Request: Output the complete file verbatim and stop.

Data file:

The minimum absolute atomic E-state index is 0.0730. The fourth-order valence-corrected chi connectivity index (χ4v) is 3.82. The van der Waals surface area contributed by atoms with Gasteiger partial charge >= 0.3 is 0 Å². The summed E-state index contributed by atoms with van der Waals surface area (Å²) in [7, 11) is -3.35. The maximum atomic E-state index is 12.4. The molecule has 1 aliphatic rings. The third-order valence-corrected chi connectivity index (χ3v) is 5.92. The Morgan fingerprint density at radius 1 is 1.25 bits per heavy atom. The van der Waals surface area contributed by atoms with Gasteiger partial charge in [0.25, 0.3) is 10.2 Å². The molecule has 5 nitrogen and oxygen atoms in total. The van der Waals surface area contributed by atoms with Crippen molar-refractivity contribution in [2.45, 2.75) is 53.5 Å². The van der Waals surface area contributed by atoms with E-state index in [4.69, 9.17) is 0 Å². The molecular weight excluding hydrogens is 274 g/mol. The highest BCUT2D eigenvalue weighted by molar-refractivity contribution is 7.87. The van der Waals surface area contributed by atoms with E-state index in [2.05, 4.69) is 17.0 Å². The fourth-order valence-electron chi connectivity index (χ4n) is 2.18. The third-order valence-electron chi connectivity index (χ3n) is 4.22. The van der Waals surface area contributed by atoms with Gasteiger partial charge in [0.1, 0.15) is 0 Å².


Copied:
The minimum absolute atomic E-state index is 0.0730. The fourth-order valence-corrected chi connectivity index (χ4v) is 3.82. The van der Waals surface area contributed by atoms with Gasteiger partial charge >= 0.3 is 0 Å². The summed E-state index contributed by atoms with van der Waals surface area (Å²) in [7, 11) is -3.35. The maximum atomic E-state index is 12.4. The molecule has 1 aliphatic rings. The third-order valence-corrected chi connectivity index (χ3v) is 5.92. The Morgan fingerprint density at radius 1 is 1.25 bits per heavy atom. The van der Waals surface area contributed by atoms with Gasteiger partial charge in [0.25, 0.3) is 10.2 Å². The molecule has 5 nitrogen and oxygen atoms in total. The van der Waals surface area contributed by atoms with Crippen molar-refractivity contribution in [2.45, 2.75) is 53.5 Å². The van der Waals surface area contributed by atoms with E-state index in [4.69, 9.17) is 0 Å². The molecular weight excluding hydrogens is 274 g/mol. The highest BCUT2D eigenvalue weighted by molar-refractivity contribution is 7.87. The van der Waals surface area contributed by atoms with E-state index in [2.05, 4.69) is 17.0 Å². The fourth-order valence-electron chi connectivity index (χ4n) is 2.18. The third-order valence-electron chi connectivity index (χ3n) is 4.22. The van der Waals surface area contributed by atoms with Gasteiger partial charge in [0.1, 0.15) is 0 Å².